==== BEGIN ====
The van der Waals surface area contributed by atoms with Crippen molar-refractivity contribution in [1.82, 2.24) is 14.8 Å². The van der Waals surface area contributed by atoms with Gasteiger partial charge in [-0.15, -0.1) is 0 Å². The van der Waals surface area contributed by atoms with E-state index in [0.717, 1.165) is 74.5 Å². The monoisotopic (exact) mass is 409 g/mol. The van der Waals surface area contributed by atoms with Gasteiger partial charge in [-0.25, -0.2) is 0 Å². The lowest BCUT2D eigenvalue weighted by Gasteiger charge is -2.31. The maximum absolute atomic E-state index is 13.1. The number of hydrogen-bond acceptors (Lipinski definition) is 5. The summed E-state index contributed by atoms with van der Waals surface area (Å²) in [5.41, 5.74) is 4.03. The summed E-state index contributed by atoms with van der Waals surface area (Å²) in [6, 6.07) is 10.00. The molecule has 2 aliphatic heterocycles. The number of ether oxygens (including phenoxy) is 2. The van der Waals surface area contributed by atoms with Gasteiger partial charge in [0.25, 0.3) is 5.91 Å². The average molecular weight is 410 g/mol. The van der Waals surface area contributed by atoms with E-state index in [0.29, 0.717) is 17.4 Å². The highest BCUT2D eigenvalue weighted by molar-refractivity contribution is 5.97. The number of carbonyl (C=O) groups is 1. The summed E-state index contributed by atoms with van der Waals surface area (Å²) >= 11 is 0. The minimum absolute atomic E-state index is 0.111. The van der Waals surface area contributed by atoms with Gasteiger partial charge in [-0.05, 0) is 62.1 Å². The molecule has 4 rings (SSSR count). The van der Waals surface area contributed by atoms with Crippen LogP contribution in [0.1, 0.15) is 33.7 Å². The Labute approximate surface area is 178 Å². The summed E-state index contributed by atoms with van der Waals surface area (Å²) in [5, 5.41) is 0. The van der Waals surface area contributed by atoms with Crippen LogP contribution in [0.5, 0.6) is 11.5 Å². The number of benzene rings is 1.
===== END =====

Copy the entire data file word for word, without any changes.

The van der Waals surface area contributed by atoms with Crippen molar-refractivity contribution in [1.82, 2.24) is 14.8 Å². The van der Waals surface area contributed by atoms with Gasteiger partial charge in [-0.15, -0.1) is 0 Å². The van der Waals surface area contributed by atoms with E-state index in [0.717, 1.165) is 74.5 Å². The monoisotopic (exact) mass is 409 g/mol. The van der Waals surface area contributed by atoms with Gasteiger partial charge in [-0.25, -0.2) is 0 Å². The lowest BCUT2D eigenvalue weighted by Gasteiger charge is -2.31. The maximum absolute atomic E-state index is 13.1. The number of hydrogen-bond acceptors (Lipinski definition) is 5. The summed E-state index contributed by atoms with van der Waals surface area (Å²) in [5.41, 5.74) is 4.03. The summed E-state index contributed by atoms with van der Waals surface area (Å²) in [6, 6.07) is 10.00. The molecule has 2 aliphatic heterocycles. The number of ether oxygens (including phenoxy) is 2. The van der Waals surface area contributed by atoms with Gasteiger partial charge in [0.25, 0.3) is 5.91 Å². The average molecular weight is 410 g/mol. The van der Waals surface area contributed by atoms with E-state index in [0.29, 0.717) is 17.4 Å². The highest BCUT2D eigenvalue weighted by molar-refractivity contribution is 5.97. The number of carbonyl (C=O) groups is 1. The summed E-state index contributed by atoms with van der Waals surface area (Å²) >= 11 is 0. The minimum absolute atomic E-state index is 0.111. The van der Waals surface area contributed by atoms with Gasteiger partial charge in [-0.05, 0) is 62.1 Å². The molecule has 4 rings (SSSR count). The van der Waals surface area contributed by atoms with Crippen LogP contribution in [0.1, 0.15) is 33.7 Å². The Labute approximate surface area is 178 Å². The summed E-state index contributed by atoms with van der Waals surface area (Å²) in [5, 5.41) is 0. The van der Waals surface area contributed by atoms with Crippen LogP contribution in [0.5, 0.6) is 11.5 Å². The number of benzene rings is 1.